News is worth preserving. In the 1980s, I did a fair amount of taping of news coverage, particularly regarding politics. Mostly, it involved events that wouldn’t make anyone’s list of the decade’s most important stories, and included the George H.W. Bush inauguration ceremony and now-forgotten debates from the 1984 presidential primaries. The less I’ve thought about such fleeting moments over the past few decades the more fun it’s been to rediscover them. And it doesn’t matter if the recording quality isn’t pristine—in fact, any glitches add to the period-piece feel.
I’m glad I often forgot to press the Stop button. Many of my tapes include whatever was on immediately after whatever I meant to tape—sometimes several hours’ worth of it. It’s utterly random—sitcoms I didn’t care about at the time, unimportant local news broadcasts, obscure public-television programming, even my cable company’s scrolling channel guide—and in at least some cases, I’m watching it for the first time as I digitize it. It adds up to a richer snapshot of the era than I’d get if I’d only recorded stuff on purpose.
Also, did I mention that when I originally recorded the tapes I eventually got bad about labeling them? Even things I meant to record in the 1980s and 1990s were often surprises in 2017 and 2018, like little Easter Eggs I’d left for myself.
Old commercials are always transfixing.
Back in the day, I was occasionally fastidious enough to edit the ads out of something I taped. Mostly, though, I just left ‘em in. And they’re often the highlight of a VHS I’ve digitized—whether we’re talking about Lionel Richie shilling for Pepsi
or a lovably amateurish local spot for some car dealer.
I’m left thinking that someone should start a crowdsourced effort to preserve every TV commercial ever made for posterity. I won’t spearhead such a project—but if you do, I’ll contribute my accidental collection of 1980s ads.
Videotape ages unpredictably. Even in the 1980s, it was clear that VHS was ill-suited to serve as an archival medium and you should be prepared for anything you recorded to fade away. There was also conventional wisdom about the comparative quality of various tape brands. I want to say that I bought into the idea that TDK made good tapes and Scotch’s were subpar … but maybe I have that reversed. (Regardless, I apparently bought both brands.)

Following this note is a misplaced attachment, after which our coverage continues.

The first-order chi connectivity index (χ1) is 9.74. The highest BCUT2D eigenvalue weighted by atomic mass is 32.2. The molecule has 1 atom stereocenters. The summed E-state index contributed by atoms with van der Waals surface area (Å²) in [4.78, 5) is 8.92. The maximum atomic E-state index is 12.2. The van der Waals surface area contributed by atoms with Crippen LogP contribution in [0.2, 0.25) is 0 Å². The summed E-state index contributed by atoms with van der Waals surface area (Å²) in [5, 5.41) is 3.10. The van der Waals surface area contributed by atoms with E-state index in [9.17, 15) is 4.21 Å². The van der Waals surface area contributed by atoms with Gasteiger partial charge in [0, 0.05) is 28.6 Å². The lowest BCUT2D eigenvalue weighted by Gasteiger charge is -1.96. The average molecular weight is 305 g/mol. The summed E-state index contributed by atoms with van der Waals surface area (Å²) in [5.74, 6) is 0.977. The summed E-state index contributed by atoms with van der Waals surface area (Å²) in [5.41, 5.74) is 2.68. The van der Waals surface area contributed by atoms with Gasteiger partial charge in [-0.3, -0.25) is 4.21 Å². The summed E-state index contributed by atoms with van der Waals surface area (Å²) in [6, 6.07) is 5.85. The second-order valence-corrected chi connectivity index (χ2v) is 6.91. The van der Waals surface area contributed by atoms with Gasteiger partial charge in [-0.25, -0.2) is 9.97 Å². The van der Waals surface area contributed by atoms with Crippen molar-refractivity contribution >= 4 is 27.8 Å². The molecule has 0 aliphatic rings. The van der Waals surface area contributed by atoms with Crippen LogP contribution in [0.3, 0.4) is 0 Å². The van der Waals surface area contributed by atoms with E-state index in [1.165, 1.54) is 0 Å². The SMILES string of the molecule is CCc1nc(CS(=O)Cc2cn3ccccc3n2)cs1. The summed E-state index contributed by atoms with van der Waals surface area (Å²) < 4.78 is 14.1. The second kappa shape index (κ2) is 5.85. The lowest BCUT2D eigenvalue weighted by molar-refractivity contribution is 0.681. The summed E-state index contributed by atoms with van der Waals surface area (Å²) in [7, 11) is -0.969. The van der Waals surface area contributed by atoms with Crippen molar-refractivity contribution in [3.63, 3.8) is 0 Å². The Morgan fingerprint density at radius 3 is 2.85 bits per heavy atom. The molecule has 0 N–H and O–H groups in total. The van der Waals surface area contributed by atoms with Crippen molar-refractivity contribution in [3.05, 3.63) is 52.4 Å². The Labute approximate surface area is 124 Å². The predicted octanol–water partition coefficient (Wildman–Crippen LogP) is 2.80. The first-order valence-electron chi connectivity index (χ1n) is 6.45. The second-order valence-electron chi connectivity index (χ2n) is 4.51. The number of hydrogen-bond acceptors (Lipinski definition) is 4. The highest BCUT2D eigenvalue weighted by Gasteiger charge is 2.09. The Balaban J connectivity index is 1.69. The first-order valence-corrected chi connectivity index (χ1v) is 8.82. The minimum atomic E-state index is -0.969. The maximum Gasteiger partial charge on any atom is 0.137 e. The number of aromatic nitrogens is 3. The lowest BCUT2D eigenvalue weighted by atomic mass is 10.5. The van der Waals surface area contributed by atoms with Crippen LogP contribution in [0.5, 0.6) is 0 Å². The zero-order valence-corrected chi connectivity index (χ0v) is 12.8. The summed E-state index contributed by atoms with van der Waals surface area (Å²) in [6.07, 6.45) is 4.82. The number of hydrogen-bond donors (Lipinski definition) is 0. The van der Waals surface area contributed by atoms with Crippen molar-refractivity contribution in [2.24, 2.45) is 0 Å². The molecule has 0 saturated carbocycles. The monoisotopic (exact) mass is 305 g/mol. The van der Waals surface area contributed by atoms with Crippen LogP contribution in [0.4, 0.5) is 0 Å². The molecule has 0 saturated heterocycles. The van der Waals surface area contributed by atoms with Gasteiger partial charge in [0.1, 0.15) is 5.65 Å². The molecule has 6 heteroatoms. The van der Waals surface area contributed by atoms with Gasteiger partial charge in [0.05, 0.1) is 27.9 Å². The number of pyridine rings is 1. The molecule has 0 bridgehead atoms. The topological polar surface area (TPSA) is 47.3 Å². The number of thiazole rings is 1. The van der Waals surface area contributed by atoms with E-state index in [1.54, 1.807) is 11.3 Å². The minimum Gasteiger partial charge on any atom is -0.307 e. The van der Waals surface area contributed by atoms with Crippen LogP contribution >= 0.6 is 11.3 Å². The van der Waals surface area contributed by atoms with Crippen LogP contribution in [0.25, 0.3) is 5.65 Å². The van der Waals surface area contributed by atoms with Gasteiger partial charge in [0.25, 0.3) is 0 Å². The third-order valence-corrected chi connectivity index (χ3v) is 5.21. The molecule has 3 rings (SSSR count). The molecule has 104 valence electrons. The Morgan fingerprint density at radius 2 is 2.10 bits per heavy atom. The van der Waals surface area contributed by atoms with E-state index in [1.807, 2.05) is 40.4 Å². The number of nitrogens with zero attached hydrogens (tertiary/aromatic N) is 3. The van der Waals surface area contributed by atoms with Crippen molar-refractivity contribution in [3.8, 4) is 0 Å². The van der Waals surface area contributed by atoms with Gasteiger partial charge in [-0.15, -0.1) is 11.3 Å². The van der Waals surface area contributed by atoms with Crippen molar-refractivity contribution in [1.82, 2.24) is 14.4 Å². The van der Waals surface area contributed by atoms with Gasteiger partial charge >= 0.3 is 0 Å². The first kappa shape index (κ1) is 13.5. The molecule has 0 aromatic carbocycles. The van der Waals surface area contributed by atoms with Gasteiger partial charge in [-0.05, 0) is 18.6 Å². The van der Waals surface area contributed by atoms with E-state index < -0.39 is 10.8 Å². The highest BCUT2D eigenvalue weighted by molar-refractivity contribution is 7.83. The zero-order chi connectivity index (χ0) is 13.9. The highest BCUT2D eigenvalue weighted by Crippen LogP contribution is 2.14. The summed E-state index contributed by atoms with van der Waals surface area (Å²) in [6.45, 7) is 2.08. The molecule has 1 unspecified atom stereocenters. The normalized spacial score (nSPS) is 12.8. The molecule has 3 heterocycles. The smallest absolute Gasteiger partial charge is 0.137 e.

Here in the present day, some of the tapes I’ve dug out for digitizing are in surprisingly decent shape–even the oldest ones. Others suffer from a variety of visual defects. And in a few cases the picture degraded altogether into undifferentiated fuzz, unless I intentionally erased them at some point. As far as I can tell, there’s no pattern explaining what survived intact and what didn’t.
Old videotapes break. In half a dozen instances, rewinding an ancient tape to the beginning caused it to fly right off the takeup spool, presumably because the adhesive which kept it stuck in place had dried up. The first time this happened, the tape in question held my recording of the TV broadcast of a 1986 MLB playoff game I attended in person, and I deeply mourned its loss.
But they’re easy to fix.
Turns out that the web is full of tutorials for unscrewing a videocassette and using sticky tape to repair its innards. A few minutes of study, and I was an expert. (When I had similar problems with old audio cassettes, I’d been forced to ship them off to a specialist
YouTube is like a giant collection of VHS tapes. A surprising percentage of the items I taped decades ago are on YouTube, thanks to other folks who recorded them back then. It’s true that bad YouTube looks even worse than bad ancient VHS, but it’s tempting to just watch it there rather than play digital preservationist with my own copies.
But it isn’t comprehensive. Some of my rescued video isn’t on YouTube and will never come out on Blu-Ray: random old specials, local programming, PBS pledge breaks. What are the chances that I possess the only copies in the wild of some of this material?
Getting rid of VHS tapes is a nightmare. One of the reasons I digitized my cassettes was so I could get rid of the tapes. Then I discovered that magnetic tape is one of the planet’s least recyclable materials. At the start of my project, I knew of one local recycling firm that was willing to take videotapes; by the end of the effort, it had stopped accepting them. Another company would grudgingly deal with them—and charge me a buck apiece for doing so—but I’ve been disassembling the tapes myself and putting the plastic shells with recycling and the tape itself with trash. (Wish me luck: I have two grocery bags of tapes left to go.)
They don’t make VHS/DVD decks anymore. Or at least the one I bought from Amazon in 2010 for $162 now costs $789, as if demand now outstrips remaining supply. At one point, mine seemed on the verge of conking out, and I feared I’d have to end my project prematurely; it snapped back to life after I ran a cleaning cassette (still available!) through it.
There’s always a missing tape.
From the time I began all this, I was looking forward to finding my tape of a 100th birthday dinner
held in 1990 for the great animator Grim Natwick
. As far as I know, it was never widely distributed, and hasn’t made its way onto the Internet. My copy remains missing–and if I find it in 2035 or thereabouts, I just hope I still have a way to watch it.